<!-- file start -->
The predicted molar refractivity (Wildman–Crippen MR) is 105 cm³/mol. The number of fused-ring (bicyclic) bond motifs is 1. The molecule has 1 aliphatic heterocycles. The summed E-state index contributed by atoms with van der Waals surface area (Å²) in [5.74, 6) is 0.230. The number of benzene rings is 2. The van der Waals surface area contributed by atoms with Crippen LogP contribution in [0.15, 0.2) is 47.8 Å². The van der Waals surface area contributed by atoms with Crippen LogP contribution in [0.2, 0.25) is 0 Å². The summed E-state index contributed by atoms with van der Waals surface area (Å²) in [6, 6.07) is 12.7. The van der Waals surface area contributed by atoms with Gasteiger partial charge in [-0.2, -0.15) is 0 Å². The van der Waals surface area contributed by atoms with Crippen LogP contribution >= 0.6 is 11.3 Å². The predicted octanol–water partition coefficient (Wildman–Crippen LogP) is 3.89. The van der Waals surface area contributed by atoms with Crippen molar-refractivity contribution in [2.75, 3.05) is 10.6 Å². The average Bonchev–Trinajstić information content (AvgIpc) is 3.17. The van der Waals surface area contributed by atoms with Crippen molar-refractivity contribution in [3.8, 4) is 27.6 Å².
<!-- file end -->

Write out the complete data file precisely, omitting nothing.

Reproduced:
The predicted molar refractivity (Wildman–Crippen MR) is 105 cm³/mol. The number of fused-ring (bicyclic) bond motifs is 1. The molecule has 1 aliphatic heterocycles. The summed E-state index contributed by atoms with van der Waals surface area (Å²) in [5.74, 6) is 0.230. The number of benzene rings is 2. The van der Waals surface area contributed by atoms with Crippen LogP contribution in [0.15, 0.2) is 47.8 Å². The van der Waals surface area contributed by atoms with Crippen LogP contribution in [0.2, 0.25) is 0 Å². The summed E-state index contributed by atoms with van der Waals surface area (Å²) in [6, 6.07) is 12.7. The van der Waals surface area contributed by atoms with Gasteiger partial charge in [-0.2, -0.15) is 0 Å². The van der Waals surface area contributed by atoms with Crippen LogP contribution >= 0.6 is 11.3 Å². The predicted octanol–water partition coefficient (Wildman–Crippen LogP) is 3.89. The van der Waals surface area contributed by atoms with Crippen molar-refractivity contribution in [2.75, 3.05) is 10.6 Å². The average Bonchev–Trinajstić information content (AvgIpc) is 3.17. The van der Waals surface area contributed by atoms with Crippen molar-refractivity contribution in [3.8, 4) is 27.6 Å².